My love affair with the brain
My love affair with the brain—all web episodes 
Marian Diamond by Wikipedia
Conversation with Marian Diamond
Brain Facts 


Are hospitals designed to make you sicker?

Feeling trapped

Everyone knows you can’t rest in a hospital with the constant beeping of equipment, uncoordinated visits by nurses—medication, blood draws, change of IVs all at different times—chatter of visitors, and the list goes on. I just read an article by a doctor who adds the design of hospital buildings to the list of problems. Number one on his list is shared rooms, which exacerbates the problem of hospital-acquired infections affecting up to 30 percent of intensive care patients, i.e. the most vulnerable. While private rooms are more expensive, the cost is made up by shorter stays when the number of infected patients is reduced.

Further, private rooms are essential to preserving confidentiality of one’s medical condition. Patients in curtained spaces have been known to withhold part of their medical history or refuse exams. One commenter to the article described being party to his roommate’s overpowering, gag-inducing stench when his colostomy bag was changed. Sorry, I hope you’re not eating breakfast while you’re reading this, but imagine if you were eating next to this in the hospital.

In addition, installing easier-to-clean surfaces, well-positioned sinks and high-quality air filters can further reduce infection rates. Falls can be reduced with improved lighting, less slippery floors, toilets at a proper height, and unobstructed paths to bathrooms. Nurses can get to patients more quickly if stations are decentralized. Noise can be mitigated through sound-absorbing acoustic panels, thicker walls, and fewer unnecessary alarms.

Another commenter described a hospital building, which required using an elevator, which only ascended to the first floor and then travel through a maze of hallways to a second bank of elevators.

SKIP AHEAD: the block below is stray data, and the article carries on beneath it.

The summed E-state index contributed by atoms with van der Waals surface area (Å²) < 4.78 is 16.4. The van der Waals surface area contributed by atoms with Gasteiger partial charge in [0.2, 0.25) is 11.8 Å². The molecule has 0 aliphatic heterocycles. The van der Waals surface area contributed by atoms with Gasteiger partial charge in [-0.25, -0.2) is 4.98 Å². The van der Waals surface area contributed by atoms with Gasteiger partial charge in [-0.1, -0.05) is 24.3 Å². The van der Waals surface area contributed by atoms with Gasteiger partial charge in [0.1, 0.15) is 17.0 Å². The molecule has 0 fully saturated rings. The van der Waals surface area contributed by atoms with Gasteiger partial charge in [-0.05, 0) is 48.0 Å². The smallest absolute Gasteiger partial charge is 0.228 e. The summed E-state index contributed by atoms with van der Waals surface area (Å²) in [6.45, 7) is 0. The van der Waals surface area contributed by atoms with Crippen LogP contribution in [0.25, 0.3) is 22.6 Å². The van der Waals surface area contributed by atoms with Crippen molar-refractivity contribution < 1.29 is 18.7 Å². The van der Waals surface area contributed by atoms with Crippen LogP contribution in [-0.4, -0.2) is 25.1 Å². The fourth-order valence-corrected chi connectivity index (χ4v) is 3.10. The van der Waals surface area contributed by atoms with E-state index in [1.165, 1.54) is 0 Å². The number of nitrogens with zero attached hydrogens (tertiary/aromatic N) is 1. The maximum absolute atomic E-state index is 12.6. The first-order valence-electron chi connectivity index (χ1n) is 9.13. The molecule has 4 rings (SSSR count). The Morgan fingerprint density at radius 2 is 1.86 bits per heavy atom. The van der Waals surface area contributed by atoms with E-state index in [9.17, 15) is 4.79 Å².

Then there are the aesthetics that improve healing through inducing calm and lifting spirits. Studies show the more nature the better. Views of trees from windows that open to fresh air shorten stays and need for pain medication. Similar research found that patients with bipolar disorder did better in east-facing rooms with morning sunlight. Psychiatric patients require fewer medications for anxiety when photos of landscapes hang on their walls, and patients watching nature videos have higher tolerance for pain, more positive emotions, and lower heart rates and blood pressure.

The article by Dhruv Khullar M.D., M.P.P. concludes with: research supports an urgent need to change the way we build, maintain and work in hospitals, and many facilities could do more to promote rest and healing while preventing stress and infection. It’s clear that evidence-based medical care will require evidence-based hospital design.

PS The more nature the better motto goes for everyday life and is more important than ever when too many of us are wired to our de-vices.

Based on NYTimes: Hospital Design Article